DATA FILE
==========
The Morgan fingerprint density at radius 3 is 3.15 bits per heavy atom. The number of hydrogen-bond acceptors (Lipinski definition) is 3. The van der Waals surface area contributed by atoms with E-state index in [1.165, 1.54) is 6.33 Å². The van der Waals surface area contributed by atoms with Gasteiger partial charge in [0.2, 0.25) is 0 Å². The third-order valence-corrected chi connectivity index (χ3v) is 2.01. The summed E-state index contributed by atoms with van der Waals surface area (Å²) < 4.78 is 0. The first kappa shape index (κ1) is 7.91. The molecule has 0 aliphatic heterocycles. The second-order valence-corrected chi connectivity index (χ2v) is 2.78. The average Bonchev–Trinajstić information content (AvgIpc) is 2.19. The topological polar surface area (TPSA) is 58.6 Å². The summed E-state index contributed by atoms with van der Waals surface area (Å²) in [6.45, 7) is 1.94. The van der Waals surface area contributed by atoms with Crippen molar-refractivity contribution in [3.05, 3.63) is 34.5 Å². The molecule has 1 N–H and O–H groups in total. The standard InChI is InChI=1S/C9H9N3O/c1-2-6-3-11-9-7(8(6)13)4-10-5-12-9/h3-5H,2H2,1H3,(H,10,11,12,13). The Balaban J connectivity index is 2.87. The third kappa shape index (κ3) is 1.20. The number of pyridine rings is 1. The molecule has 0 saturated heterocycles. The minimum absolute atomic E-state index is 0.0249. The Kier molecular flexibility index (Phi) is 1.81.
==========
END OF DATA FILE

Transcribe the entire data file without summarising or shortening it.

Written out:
The Morgan fingerprint density at radius 3 is 3.15 bits per heavy atom. The number of hydrogen-bond acceptors (Lipinski definition) is 3. The van der Waals surface area contributed by atoms with E-state index in [1.165, 1.54) is 6.33 Å². The van der Waals surface area contributed by atoms with Gasteiger partial charge in [0.2, 0.25) is 0 Å². The third-order valence-corrected chi connectivity index (χ3v) is 2.01. The summed E-state index contributed by atoms with van der Waals surface area (Å²) < 4.78 is 0. The first kappa shape index (κ1) is 7.91. The molecule has 0 aliphatic heterocycles. The second-order valence-corrected chi connectivity index (χ2v) is 2.78. The average Bonchev–Trinajstić information content (AvgIpc) is 2.19. The topological polar surface area (TPSA) is 58.6 Å². The summed E-state index contributed by atoms with van der Waals surface area (Å²) in [6.45, 7) is 1.94. The van der Waals surface area contributed by atoms with Crippen molar-refractivity contribution in [3.05, 3.63) is 34.5 Å². The molecule has 1 N–H and O–H groups in total. The standard InChI is InChI=1S/C9H9N3O/c1-2-6-3-11-9-7(8(6)13)4-10-5-12-9/h3-5H,2H2,1H3,(H,10,11,12,13). The Balaban J connectivity index is 2.87. The third kappa shape index (κ3) is 1.20. The number of pyridine rings is 1. The molecule has 0 saturated heterocycles. The minimum absolute atomic E-state index is 0.0249. The Kier molecular flexibility index (Phi) is 1.81.